New contract for WLPD officers
By Jennifer Coe - ReminderNews
Windsor Locks - posted Thu., Mar. 7, 2013
The Windsor Locks Board of Selectmen has approved the new contract between the Windsor Locks Police Commission and I.B.P.O. Local 523. The new contract, what Police Commissioner Kevin Brace considers an undoing of “years of bad policies,” will take the town of Windsor Locks out of a position where it had “increased liability.” Leaders feel the old contract had limited the department’s professional growth and burdened it with policies which were not efficient.
“We all came together and fixed those horrible policies,” said Brace.
Specifically changed was the Officer in Charge (OIC) policy, which allowed for the highest-ranking officer to supervise patrolmen. “If a sergeant used a sick day that left the shift empty, if another sergeant didn’t pick that shift up, then whoever was the highest ranking officer was in charge,” said Brace. “They were put in charge of the whole town, with no additional training… If that officer made a bad decision, they could come back and say, ‘It’s not my fault, you never trained me.” Brace said that the OIC policies across the state of Connecticut have been consistently phased out of use since the 1980s.
Two major issues brought up by the union were salaries and drug and alcohol testing.
Windsor Locks, in comparison to other local towns, is behind the times when it comes to salary rate for its officers. In 2011, a WLPD patrolman was paid $66,481. In 2012, it was raised to $70,281. With this new contract, by 2014 and at step-four, the rate will top out at $72,584. Comparatively, according to findthedata.org, the average annual salary for Connecticut officers is $73,262.
“The town agreed that we needed our salaries adjusted to reflect the surrounding ‘like-towns’ salaries,’” said union president Sebastian Garofalo.
“The officers received an 8.4-percent increase over three years that will make the department competitive with surrounding towns,” said Police Chief Eric Osanitsch.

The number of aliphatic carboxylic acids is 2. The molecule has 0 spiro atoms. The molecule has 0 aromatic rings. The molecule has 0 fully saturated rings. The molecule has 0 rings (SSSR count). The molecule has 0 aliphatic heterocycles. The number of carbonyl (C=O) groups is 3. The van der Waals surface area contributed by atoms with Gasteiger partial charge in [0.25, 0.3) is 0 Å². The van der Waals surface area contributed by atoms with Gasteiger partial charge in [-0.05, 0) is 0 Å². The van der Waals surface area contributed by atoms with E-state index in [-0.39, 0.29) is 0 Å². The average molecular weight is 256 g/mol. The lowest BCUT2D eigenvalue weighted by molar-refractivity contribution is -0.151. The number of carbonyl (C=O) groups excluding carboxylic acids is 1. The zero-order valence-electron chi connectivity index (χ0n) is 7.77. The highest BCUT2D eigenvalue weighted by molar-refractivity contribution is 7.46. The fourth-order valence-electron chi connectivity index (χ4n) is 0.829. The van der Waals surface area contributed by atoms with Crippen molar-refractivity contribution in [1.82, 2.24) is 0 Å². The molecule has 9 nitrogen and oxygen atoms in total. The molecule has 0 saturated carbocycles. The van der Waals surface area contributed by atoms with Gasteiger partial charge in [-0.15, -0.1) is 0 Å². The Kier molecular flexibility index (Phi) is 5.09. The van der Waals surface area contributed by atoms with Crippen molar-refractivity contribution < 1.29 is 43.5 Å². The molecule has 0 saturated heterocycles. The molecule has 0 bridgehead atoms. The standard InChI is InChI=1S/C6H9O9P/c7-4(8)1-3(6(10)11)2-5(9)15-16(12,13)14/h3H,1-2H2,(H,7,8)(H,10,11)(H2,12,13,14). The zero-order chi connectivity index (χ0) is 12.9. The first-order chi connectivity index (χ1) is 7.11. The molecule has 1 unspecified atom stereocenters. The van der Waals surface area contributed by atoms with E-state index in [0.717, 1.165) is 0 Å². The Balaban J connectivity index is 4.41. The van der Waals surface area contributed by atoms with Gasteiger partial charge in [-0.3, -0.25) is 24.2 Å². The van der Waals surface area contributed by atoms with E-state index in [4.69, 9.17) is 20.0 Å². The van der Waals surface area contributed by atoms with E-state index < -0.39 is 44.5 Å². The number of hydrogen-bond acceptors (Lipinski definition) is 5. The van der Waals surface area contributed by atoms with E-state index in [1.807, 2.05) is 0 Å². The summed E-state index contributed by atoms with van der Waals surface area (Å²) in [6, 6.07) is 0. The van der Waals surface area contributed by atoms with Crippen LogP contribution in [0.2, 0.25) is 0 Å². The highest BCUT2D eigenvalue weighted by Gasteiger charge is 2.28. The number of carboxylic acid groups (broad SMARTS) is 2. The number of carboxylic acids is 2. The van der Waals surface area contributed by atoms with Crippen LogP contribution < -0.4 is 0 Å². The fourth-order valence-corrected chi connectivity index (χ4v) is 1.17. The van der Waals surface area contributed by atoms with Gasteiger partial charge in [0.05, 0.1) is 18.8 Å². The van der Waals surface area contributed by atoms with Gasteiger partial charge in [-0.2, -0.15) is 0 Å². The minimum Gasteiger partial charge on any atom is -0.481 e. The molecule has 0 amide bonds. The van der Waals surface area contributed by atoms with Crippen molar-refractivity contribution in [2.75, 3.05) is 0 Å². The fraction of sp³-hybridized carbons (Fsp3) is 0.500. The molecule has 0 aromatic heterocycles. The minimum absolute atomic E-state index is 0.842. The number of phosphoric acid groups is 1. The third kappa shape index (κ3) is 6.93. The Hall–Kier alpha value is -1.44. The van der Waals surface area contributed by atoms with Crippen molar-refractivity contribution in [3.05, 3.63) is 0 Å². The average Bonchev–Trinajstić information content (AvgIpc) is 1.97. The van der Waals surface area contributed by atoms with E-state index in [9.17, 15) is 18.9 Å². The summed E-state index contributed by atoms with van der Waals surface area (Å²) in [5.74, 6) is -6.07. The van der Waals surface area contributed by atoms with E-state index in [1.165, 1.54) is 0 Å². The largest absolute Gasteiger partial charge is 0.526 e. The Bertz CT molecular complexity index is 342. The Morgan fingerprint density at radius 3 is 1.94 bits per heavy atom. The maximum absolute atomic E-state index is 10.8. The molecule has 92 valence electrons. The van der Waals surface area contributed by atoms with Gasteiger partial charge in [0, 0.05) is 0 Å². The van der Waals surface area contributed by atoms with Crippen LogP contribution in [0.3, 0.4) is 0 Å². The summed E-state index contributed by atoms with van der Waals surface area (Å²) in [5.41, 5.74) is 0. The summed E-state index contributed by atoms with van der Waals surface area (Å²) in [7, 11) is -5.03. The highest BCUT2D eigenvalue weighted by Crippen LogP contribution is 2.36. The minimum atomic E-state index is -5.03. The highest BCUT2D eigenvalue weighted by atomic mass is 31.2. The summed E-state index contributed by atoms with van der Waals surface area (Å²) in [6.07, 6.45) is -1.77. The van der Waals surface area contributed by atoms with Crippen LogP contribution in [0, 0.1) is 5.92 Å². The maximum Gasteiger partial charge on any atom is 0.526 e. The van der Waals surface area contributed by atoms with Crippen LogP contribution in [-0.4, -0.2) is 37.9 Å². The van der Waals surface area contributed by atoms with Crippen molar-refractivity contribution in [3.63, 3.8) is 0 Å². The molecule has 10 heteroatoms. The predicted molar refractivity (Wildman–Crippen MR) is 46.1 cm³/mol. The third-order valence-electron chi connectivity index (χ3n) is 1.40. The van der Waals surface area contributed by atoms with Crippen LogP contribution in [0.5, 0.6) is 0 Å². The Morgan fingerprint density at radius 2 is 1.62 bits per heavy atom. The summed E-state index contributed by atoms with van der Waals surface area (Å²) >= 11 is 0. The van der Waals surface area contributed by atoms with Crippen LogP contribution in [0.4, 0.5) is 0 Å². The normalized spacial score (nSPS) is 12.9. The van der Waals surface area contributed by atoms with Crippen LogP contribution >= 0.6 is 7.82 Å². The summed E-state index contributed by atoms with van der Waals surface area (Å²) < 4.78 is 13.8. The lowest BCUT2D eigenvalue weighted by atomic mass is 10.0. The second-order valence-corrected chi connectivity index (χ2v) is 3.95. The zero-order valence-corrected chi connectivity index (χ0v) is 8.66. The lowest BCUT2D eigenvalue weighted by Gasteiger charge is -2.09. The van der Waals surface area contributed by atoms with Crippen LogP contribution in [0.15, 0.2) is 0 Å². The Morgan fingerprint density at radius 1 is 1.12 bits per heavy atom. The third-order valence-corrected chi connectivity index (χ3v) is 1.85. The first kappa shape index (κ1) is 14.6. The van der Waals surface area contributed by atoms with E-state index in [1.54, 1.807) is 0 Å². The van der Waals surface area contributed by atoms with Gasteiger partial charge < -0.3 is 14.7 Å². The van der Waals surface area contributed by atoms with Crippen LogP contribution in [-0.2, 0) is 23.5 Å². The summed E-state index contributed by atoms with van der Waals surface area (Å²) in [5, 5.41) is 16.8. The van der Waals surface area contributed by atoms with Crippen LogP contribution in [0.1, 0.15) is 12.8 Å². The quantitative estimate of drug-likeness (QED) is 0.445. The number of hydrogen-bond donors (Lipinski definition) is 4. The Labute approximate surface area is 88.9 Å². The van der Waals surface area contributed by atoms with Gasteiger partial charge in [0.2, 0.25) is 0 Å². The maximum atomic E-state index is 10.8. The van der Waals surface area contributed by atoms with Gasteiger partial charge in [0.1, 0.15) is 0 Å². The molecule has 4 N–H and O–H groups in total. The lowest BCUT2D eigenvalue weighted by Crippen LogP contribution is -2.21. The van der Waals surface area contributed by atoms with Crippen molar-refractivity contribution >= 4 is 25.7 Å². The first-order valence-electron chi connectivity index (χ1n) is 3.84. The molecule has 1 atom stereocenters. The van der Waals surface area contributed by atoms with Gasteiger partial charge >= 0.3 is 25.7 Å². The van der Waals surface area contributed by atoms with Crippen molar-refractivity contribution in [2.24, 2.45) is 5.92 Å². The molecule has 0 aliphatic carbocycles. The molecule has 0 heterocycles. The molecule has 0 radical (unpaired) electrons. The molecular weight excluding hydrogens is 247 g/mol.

As for drug policies, “The union’s first proposal was random alcohol and drug testing,” said Garofalo. “We wanted the town to know that their officers are all clean, sober and fit for duty,” he said.
Also, a thorough restructuring of the procedure to become a detective will now help give more officers a chance to achieve that level of professional growth. Detectives will be appointed for three years. Brace sites the Henry Dang incident as being a good example of why the present detective expectations were not meeting the needs of the community. “We had a really big problem with detectives not responding after hours,” said Brace. “No Windsor Locks detectives responded [to the Henry Dang incident], but there was nothing in the contract that would make them,” he said.
“This [restructuring] will provide more opportunities for the officers and make the department well-rounded,” said Osanitsch.
“I’m very happy with how the contract came out,” said First Selectman Steve Wawruck, Jr. “We are one step closer to the professional police department that Chief Osanitsch, the union, and the police commission have promised the residents.”
“We enjoyed the smooth process,” said Garofalo. “We thank all those involved on the negotiating committee and look forward to continuing to serve the people of Windsor Locks and supporting our new chief.”